New Historian

Story Behind the Time Capsule Uncovered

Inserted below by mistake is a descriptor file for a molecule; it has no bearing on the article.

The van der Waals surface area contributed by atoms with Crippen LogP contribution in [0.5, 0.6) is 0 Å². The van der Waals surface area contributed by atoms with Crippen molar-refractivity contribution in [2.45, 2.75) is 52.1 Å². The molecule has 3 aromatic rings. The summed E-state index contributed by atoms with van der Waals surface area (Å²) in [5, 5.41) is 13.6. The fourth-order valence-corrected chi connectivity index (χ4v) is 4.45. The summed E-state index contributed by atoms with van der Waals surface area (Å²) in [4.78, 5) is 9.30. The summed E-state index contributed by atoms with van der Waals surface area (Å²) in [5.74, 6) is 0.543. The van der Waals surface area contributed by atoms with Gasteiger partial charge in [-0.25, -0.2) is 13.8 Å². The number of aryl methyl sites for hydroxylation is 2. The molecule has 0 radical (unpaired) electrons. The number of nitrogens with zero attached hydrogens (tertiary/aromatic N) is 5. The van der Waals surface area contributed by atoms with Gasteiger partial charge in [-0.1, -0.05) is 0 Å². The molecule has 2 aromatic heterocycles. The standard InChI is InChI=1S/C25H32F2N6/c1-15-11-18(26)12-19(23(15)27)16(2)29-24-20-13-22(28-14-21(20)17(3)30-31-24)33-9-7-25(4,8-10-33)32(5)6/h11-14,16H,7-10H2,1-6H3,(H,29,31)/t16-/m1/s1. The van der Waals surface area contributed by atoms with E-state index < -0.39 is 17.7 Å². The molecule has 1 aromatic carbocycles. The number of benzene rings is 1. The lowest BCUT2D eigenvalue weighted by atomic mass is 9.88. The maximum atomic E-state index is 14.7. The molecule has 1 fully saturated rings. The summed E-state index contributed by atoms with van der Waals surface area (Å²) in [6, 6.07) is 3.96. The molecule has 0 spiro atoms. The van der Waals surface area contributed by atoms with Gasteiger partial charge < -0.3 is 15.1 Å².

<![CDATA[The time capsule mystery that has surrounded an Ohio mansion for years seems to have finally been solved. A capsule was found in the Dille House cornerstone in Bellbrook, Ohio and opened by the Bellbrook Historical Society on September 8th. The opening of the time capsule has provided the local community with a unique insight into the town's past. The mansion itself has been demolished to make way for a new construction project. It used to be a prominent landmark in the area, and its story reveals a great deal about broader changes through history. The number of spectators was overwhelming, and the Historical Society was forced to conduct two different presentations to accommodate the number of people that turned up for the opening. Inside the famous metal box there was a New York Times newspaper and the Dayton Daily News newspaper, both of which were dated to 16th May 1937. Other items found inside the box include photographs of the Patterson family, a map of Ohio, a skeleton of a horn toad, a comic strip and a photo of the house under construction. The opening ceremony for the time capsule was conducted in the parking lot of the Bellbrook Presbyterian Church located on Franklin Street. According to Alice Wiseman, a member of the Bellbrook-Sugarcreek Historical Society, the time capsule measured 12 x 12 x 2 inches and was placed in the Dille Mansion when it was built in 1937. The capsule was offered to Carol Dille, one of the eight children of the mansion's final owners. Carol was allowed to examine the contents closely before they were opened up to the public. Wiseman conducted a short presentation about how the ownership of the land changed hands through the years. According to her reports, Daniel Holmes, Hugh Holmes and Samuel Holmes had purchased the land in 1810 and held onto it for a number of years. In 1832, they sold off about 1.5 acres to the United Presbyterian Church. The land was then passed onto Flora Davisson, before coming into the hands of Robert Patterson Senior in 1926. The land was inherited by Robert Patterson Junior in 1936, and he built the mansion in the following year. The mansion was designed by the famous Ellason Smith, who worked for the Schenck and Williams Architect Company. Ellason was known for his fantastic Tudor style designs. The 77.88 acre property was bought by Charles A. Dille in 1953, and he moved there with his wife and eight children. The house covered about 6202 sq. ft. and the estate included over 7 acres of woods, a swimming pool, barn and three car parking garages. The mansion was built from 6-8 inch limestone, which gave the property a distinct character. Howard Ackerman, a resident of the Sugarcreek Township, stated that the entire time capsule opening process was extremely fascinating. He had the chance to examine the house when it was put up for sale in 2006, and mentioned that it was in a terrible state because of natural damage. The park department secured half of the estate's land, and they plan to open a public park called Sweet Arrow Farm Reserve soon. Locals believe that the opening of the time capsule was a nice way to bring closure to the mansion that was demolished to make way for commercial establishments. It provided a unique connection to a distinct local landmark, and the history of the area as a whole. Every year thousands of time capsules such as this are buried by school children and families around the world. The excavation of the capsule in Ohio reminds us why this is still an important practice, to maintain our conversation with history and teach us about the lives of our ancestors, as building works and modernisation remove the physical landmarks. ]]>

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